My father’s letter you mention had to do with closing the door on our plan to visit Chancellorsville and Gettysburg. When I approached your father about my taking those few days to make that journey, his response was exactly what you know it was: a whiny fretfulness that worked itself into wide-ranging wrath, no longer complaining about my proposed trip but, as usual, berating me with the battery of charges regularly leveled. I gave up the plan rather than face prolonged trouble before and after such a trip. I wish now I'd stood my ground then, rather than several years later when I wanted to go to New York to see the sailing ships. I got exactly what I expected as a consequence of making the trip. For the rest of his life, he dragged that up to prove what a worthless wife and mother I was! I don't remember how I told my folks that I couldn't make the trip. Probably, I sent a wire merely saying I couldn't go. No explanations. Of course, that so troubled my folks that they phoned Betty Bollman to find out if I had been taken to the hospital or hurt in some way. I still hadn't the courage to tell my mother and father the real reason. Again I resorted to the easy out of a telegram; used a line from one of our favorite hymns . . . 'I gotta walk that lonesome valley by myself.' I am supposing that my father accepted my wish to leave the subject undiscussed and merely referred to it rather obliquely in that October 15th blue book.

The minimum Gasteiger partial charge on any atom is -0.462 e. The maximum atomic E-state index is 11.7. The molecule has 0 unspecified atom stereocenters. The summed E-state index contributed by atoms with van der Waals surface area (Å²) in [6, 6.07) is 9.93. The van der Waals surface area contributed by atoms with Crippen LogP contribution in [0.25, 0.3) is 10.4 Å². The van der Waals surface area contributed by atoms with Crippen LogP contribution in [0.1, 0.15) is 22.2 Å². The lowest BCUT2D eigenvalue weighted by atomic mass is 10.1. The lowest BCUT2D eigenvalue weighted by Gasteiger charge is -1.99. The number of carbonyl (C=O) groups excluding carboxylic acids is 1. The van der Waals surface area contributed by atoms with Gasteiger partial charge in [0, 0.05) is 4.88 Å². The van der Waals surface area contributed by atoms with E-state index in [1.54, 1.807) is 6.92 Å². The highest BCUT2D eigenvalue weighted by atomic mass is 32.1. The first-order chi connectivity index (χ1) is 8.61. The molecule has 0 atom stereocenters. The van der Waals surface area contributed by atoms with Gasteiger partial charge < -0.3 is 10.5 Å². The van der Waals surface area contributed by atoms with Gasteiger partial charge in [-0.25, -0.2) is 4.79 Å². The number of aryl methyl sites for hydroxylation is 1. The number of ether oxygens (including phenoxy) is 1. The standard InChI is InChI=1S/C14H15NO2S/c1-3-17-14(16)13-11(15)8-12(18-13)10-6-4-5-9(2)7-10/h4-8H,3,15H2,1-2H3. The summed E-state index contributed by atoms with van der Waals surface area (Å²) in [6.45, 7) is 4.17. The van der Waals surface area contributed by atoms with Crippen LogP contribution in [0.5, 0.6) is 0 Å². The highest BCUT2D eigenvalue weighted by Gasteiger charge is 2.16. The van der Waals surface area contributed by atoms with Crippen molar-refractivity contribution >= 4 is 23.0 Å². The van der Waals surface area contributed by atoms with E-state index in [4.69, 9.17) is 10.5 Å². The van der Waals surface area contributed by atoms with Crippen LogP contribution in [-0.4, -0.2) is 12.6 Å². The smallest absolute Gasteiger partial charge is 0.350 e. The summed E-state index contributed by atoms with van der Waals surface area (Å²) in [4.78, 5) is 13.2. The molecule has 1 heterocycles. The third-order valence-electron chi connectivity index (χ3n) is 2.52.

Myra describes #5, October 19, 1959:
Luke wears a towel pinned around his shoulders, a straw hat on his head, rubber gloves flopping on his hands, and flourishes a piece of kindling as a sword. He loves to stand in front of Kip and ask, “Who do I look like?” “Superman!” is the expected answer, but Kip makes him guffaw by saying, “You look like Lukee with a towel around your neck, Momma's rubber gloves on your hands, and a piece of kindling wood over your head.” But there are times when he wants a serious answer, none of this frivolity! And if Kip fails to say, “Superman!'” the response is passionate. What a boy! What a voice! What vehemence in such a little space!


Shot of Luke taken in front yard. Shows how you can see into the valley
from our yard. Bamber Valley School was on that road just off to the right.

RJL discusses the Quiz Show Scandal, November 2, 1959: